Monday, 31 October 2016

How come so many are so blind to ideas?

Why are so many so blind to the power of ideas or, more, so blind to the philosophical conclusions they've absorbed themselves without question? Philosopher Harry Binswanger has a hypothesis that those two phenomena are linked: that they have absorbed the Idea "that ideas—especially philosophic ideas—are irrelevant to behaviour . . . and to history."

Journalists [for example] who are immersed in a sea of like-minded colleagues and friends, don’t think they are slanting the news. They are not “ideologues”–that’s what their opponents are. They just report plain fact, “telling it like it is.” It’s just self-evident that it’s a crisis if not everyone has health insurance. It’s self-evident that when a hurricane strikes, the government must provide funds for relief.

Philosophically, this attitude represents intrinsicism–the belief that even highly abstract conclusions are facts of reality open to direct perception. When someone else doesn’t agree with the “self-evidency,” that merely shows that he’s a fool or a degenerate. If he’d only drop his prejudice, he could just see the patent truth of . . . [insert wrong idea here].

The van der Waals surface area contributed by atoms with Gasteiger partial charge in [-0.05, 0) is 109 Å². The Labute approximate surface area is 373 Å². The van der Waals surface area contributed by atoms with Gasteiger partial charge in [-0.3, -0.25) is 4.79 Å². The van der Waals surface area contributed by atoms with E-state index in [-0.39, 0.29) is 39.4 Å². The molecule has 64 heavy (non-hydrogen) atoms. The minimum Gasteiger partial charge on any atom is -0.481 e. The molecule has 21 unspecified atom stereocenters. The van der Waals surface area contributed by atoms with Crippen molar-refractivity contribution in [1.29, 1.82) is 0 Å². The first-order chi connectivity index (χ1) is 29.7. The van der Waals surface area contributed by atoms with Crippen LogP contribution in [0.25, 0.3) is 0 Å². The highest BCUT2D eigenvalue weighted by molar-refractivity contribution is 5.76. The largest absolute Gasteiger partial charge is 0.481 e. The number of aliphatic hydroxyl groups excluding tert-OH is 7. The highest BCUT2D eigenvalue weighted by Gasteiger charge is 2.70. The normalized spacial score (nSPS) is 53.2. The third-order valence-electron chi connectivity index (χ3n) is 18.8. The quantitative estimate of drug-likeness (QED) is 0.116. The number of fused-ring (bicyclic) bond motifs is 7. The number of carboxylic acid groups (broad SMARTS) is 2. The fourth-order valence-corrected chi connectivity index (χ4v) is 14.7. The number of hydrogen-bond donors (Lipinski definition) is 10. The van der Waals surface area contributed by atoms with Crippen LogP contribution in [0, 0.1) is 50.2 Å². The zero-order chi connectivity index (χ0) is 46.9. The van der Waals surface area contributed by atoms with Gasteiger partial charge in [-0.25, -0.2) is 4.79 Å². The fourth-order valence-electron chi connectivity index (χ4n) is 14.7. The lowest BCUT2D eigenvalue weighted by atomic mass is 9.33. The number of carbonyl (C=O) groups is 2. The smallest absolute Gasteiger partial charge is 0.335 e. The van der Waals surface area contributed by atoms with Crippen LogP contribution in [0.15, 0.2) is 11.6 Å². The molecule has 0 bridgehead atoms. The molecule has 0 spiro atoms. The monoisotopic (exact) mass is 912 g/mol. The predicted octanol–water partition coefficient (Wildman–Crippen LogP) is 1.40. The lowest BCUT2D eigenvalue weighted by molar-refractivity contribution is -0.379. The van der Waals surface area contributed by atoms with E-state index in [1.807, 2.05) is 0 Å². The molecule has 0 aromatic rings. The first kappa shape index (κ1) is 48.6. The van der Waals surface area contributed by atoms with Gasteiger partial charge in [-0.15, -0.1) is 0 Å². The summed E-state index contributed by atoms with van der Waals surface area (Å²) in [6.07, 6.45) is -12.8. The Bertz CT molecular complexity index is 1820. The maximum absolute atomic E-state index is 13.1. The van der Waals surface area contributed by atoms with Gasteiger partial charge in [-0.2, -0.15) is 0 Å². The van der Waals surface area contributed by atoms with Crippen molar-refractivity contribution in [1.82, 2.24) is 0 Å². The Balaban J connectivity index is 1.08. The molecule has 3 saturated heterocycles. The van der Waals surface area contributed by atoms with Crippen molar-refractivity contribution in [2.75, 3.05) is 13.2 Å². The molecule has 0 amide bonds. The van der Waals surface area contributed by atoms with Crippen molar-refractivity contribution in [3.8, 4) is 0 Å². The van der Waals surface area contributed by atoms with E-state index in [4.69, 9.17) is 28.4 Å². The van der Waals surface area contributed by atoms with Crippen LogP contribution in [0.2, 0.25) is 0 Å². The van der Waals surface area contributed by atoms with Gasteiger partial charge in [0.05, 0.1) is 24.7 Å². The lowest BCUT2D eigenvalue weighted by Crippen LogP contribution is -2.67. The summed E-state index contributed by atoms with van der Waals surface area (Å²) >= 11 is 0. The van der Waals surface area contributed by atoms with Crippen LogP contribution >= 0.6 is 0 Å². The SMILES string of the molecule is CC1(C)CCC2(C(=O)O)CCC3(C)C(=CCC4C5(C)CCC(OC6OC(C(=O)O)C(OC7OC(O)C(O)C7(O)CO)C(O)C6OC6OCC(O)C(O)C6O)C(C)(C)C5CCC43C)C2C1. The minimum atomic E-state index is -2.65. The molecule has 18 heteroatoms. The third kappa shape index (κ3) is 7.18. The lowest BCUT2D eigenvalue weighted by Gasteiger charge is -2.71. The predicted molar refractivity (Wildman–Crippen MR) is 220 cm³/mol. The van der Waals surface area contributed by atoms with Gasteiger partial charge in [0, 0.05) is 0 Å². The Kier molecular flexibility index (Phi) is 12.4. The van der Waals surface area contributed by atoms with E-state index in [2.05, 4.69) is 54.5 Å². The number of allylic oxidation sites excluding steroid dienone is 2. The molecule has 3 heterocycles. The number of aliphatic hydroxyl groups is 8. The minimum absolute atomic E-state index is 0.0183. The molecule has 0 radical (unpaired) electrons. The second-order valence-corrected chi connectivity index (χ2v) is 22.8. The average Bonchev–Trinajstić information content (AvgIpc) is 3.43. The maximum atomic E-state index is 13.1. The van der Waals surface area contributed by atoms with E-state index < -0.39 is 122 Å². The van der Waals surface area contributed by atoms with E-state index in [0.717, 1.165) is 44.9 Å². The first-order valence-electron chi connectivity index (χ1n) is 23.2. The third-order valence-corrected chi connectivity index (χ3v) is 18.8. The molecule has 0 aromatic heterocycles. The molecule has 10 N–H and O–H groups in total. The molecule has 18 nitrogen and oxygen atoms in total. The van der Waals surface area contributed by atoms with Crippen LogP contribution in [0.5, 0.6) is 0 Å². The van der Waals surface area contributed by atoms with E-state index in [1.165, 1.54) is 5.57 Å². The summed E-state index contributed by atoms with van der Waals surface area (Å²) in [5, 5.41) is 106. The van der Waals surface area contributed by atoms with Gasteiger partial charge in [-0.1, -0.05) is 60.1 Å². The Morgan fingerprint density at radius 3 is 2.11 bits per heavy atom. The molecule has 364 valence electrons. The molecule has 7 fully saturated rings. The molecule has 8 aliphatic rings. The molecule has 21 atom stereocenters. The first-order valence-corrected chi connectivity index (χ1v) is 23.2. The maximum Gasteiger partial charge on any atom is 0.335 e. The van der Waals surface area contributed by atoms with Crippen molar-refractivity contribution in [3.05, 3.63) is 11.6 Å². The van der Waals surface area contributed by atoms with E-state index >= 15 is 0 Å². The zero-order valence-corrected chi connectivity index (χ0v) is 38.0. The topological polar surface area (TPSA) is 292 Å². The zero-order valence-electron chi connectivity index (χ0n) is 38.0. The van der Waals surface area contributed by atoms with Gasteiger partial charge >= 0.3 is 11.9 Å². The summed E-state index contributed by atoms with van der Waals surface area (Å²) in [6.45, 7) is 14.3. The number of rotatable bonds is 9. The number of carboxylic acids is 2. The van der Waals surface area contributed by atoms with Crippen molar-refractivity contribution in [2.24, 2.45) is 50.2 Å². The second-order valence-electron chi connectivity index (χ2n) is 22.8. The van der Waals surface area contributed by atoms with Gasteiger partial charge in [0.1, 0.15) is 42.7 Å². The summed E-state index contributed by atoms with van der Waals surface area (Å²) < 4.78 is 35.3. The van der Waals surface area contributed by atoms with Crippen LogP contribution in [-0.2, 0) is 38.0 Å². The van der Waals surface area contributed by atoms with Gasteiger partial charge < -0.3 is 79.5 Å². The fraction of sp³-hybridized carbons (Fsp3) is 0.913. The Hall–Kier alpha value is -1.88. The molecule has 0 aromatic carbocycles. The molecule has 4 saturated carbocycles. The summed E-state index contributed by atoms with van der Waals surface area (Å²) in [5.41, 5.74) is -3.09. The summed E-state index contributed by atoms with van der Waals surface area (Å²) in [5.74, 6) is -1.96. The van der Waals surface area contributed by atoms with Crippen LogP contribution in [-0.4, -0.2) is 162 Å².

Colloquially, this attitude is parochialism. What do these people think about people’s beliefs in the Dark Ages or in Ancient Egypt or in Ancient Greece? The fact that virtually the entire population of other cultures hold different basic outlooks on life—different philosophic premises—is totally unreal to this type of person.

I think he has something here.


1 comment:

  1. There is an implied converse: the idea that since other countries and other times in history are so different and alien, nothing about what happened to them could possibly apply to us today, because we're so smart and advanced now, "we know better".

    This is happening even as we retrace Weimar, late Republican Rome and "l'Ancien Regime".

    Both of these are related to what's called "normalcy bias".


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